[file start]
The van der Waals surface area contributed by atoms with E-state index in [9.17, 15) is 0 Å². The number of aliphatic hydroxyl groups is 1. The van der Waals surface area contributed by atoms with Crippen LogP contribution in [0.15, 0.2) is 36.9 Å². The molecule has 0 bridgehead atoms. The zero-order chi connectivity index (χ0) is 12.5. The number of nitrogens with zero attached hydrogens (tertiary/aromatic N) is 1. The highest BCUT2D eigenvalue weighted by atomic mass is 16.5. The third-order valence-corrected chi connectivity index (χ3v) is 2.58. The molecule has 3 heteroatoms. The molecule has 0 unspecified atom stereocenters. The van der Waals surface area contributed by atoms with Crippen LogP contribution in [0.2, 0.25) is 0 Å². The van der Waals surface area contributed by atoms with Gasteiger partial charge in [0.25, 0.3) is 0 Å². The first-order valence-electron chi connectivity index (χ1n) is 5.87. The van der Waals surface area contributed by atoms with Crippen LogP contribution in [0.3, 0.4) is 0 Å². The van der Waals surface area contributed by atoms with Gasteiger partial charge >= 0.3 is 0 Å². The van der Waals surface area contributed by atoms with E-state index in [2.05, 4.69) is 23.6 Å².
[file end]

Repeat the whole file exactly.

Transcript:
The van der Waals surface area contributed by atoms with E-state index in [9.17, 15) is 0 Å². The number of aliphatic hydroxyl groups is 1. The van der Waals surface area contributed by atoms with Crippen LogP contribution in [0.15, 0.2) is 36.9 Å². The molecule has 0 bridgehead atoms. The zero-order chi connectivity index (χ0) is 12.5. The number of nitrogens with zero attached hydrogens (tertiary/aromatic N) is 1. The highest BCUT2D eigenvalue weighted by atomic mass is 16.5. The third-order valence-corrected chi connectivity index (χ3v) is 2.58. The molecule has 3 heteroatoms. The molecule has 0 unspecified atom stereocenters. The van der Waals surface area contributed by atoms with Crippen LogP contribution in [0.2, 0.25) is 0 Å². The van der Waals surface area contributed by atoms with Gasteiger partial charge in [0.25, 0.3) is 0 Å². The first-order valence-electron chi connectivity index (χ1n) is 5.87. The van der Waals surface area contributed by atoms with Crippen LogP contribution in [0.3, 0.4) is 0 Å². The van der Waals surface area contributed by atoms with Gasteiger partial charge >= 0.3 is 0 Å². The van der Waals surface area contributed by atoms with E-state index in [2.05, 4.69) is 23.6 Å².